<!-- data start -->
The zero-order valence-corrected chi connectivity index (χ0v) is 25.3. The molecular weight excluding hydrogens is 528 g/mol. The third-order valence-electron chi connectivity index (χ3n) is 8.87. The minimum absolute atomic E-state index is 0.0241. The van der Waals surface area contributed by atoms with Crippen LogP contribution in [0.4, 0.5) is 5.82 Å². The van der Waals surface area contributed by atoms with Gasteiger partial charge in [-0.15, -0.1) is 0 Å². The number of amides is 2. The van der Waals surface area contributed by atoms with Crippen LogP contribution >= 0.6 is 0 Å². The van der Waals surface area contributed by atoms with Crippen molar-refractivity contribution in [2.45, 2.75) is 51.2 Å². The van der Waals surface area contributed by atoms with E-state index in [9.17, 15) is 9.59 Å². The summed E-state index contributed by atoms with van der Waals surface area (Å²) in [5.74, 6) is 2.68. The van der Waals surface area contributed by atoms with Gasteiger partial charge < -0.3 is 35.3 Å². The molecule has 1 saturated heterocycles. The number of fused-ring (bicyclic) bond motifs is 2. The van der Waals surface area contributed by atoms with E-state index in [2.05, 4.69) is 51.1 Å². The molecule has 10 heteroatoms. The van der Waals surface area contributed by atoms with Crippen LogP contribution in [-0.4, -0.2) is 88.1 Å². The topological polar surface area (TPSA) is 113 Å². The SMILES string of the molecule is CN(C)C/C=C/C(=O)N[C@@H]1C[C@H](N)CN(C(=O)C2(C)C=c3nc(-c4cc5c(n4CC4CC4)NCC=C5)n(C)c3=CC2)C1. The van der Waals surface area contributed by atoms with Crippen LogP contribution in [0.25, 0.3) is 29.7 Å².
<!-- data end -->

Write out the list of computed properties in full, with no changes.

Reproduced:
The zero-order valence-corrected chi connectivity index (χ0v) is 25.3. The molecular weight excluding hydrogens is 528 g/mol. The third-order valence-electron chi connectivity index (χ3n) is 8.87. The minimum absolute atomic E-state index is 0.0241. The van der Waals surface area contributed by atoms with Crippen LogP contribution in [0.4, 0.5) is 5.82 Å². The van der Waals surface area contributed by atoms with Gasteiger partial charge in [-0.15, -0.1) is 0 Å². The number of amides is 2. The van der Waals surface area contributed by atoms with Crippen LogP contribution >= 0.6 is 0 Å². The van der Waals surface area contributed by atoms with Crippen molar-refractivity contribution in [2.45, 2.75) is 51.2 Å². The van der Waals surface area contributed by atoms with E-state index in [9.17, 15) is 9.59 Å². The summed E-state index contributed by atoms with van der Waals surface area (Å²) in [5.74, 6) is 2.68. The van der Waals surface area contributed by atoms with Gasteiger partial charge < -0.3 is 35.3 Å². The molecule has 1 saturated heterocycles. The number of fused-ring (bicyclic) bond motifs is 2. The van der Waals surface area contributed by atoms with E-state index in [2.05, 4.69) is 51.1 Å². The molecule has 10 heteroatoms. The van der Waals surface area contributed by atoms with Crippen LogP contribution in [-0.4, -0.2) is 88.1 Å². The topological polar surface area (TPSA) is 113 Å². The SMILES string of the molecule is CN(C)C/C=C/C(=O)N[C@@H]1C[C@H](N)CN(C(=O)C2(C)C=c3nc(-c4cc5c(n4CC4CC4)NCC=C5)n(C)c3=CC2)C1. The van der Waals surface area contributed by atoms with Crippen LogP contribution in [0.25, 0.3) is 29.7 Å².